Single Use Plastics Update


As each state and territory is taking a different approach to phasing out of lightweight plastic bags and single-use plastics, now is a good time to review the current legislative requirements across Australia. Businesses need to prepare early, which is why Upac now offers a range of 100% recyclable plastic bags and environmentally friendly packaging options.

·  Re-usable plastic bags are acceptable. All plastic carry/singlet style bags need to be made re-usable by being produced 36um or thicker.
·  All bags thicker than 35um can be classified as being re-usable with consideration to the initial use.
·  The plastic bag ban does not apply to perishable goods or products sealed in the bag prior to sale.
·  DURAPLAS bags are 100% recyclable in locally available RedCycle soft plastic bins or via Recycle Smart.
Plastic bags thicker than 35 microns continued to be accepted in most states. The current exceptions for plastic bags to be sold as barrier bags is set to be lifted towards the end of 2022 in Western Australia and the Australian Capital Territory.
You can trust that DURAPLAS bags are 100% recyclable and free of oxo-degradable additives and will be suitable for use in the months and years ahead.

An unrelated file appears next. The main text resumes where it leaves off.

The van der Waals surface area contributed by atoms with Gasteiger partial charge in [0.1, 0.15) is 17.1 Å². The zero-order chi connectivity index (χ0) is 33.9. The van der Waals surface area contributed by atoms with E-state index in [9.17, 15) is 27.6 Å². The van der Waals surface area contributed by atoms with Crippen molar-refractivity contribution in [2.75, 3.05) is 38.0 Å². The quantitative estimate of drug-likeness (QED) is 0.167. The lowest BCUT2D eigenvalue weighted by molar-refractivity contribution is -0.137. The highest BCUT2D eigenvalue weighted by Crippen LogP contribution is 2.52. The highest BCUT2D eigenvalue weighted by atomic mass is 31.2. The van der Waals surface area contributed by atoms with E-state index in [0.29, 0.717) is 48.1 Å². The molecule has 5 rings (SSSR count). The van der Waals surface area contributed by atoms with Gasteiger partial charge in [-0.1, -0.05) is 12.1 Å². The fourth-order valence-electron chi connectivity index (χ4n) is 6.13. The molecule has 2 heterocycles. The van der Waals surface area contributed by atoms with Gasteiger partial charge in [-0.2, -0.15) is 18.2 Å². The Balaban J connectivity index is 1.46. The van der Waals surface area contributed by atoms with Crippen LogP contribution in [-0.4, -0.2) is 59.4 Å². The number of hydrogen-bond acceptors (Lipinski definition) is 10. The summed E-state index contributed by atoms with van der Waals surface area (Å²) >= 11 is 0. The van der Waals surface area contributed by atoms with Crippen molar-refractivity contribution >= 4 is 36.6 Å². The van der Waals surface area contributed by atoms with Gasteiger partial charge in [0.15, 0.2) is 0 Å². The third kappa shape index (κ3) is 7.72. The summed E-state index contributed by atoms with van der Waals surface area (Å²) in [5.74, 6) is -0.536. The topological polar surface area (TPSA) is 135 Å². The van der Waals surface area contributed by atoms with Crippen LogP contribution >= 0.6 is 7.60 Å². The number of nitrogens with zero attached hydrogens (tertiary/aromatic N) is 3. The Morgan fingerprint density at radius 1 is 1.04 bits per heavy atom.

A number of large national retail groups have already pre-emptively banned any plastic products containing oxo-degradable additives ahead of upcoming legislative changes.
Northern Territory:
The Northern Territory is working towards banning single-use plastics by 2025. The NT Circular Economy Strategy proposes to ban plastic bags, plastic straws and stirrers, plastic cutlery, plastic bowls and plates, expanded polystyrene (EPS), consumer food containers, microbeads in personal health care products, EPS consumer goods packaging, and helium balloons. This could include heavyweight plastic bags.
Lightweight plastic bags were banned from 1 September 2011. The ban includes all lightweight, grocery store style bags, and plastic bags marketed as ‘degradable’.
The following bags were not banned: green bags, biodegradable or compostable bags, heavy retail bags, paper bags, barrier bags for fruit and vegetables.
Only biodegradable (compostable) bags that comply with Australian Standard AS4736-2006 are permitted.
The use of single-use plastic products from all events held on Council land including markets was banned in 2019. This includes coffee cups, takeaway containers etc.
Tasmania banned lightweight plastic bags on 1 November 2013, via the ‘Plastic Shopping Bags Ban Act 2013’. The ban prohibits all lightweight plastic bags (less than 35 microns) . 
Hobart became the first city in Australia to ban single-use plastic takeaway food packaging on the 1st July 2021, as part of a wider move to become free of single-use plastics.
New South Wales:
The Plastics and Circular Economy Act 2021 commenced a phase out of single-use plastics from June 2022.
The state established a set of design standards aimed at reducing plastic waste. The first design standard includes the phasing out of microbeads in cosmetic and personal care items from 1 November 2022.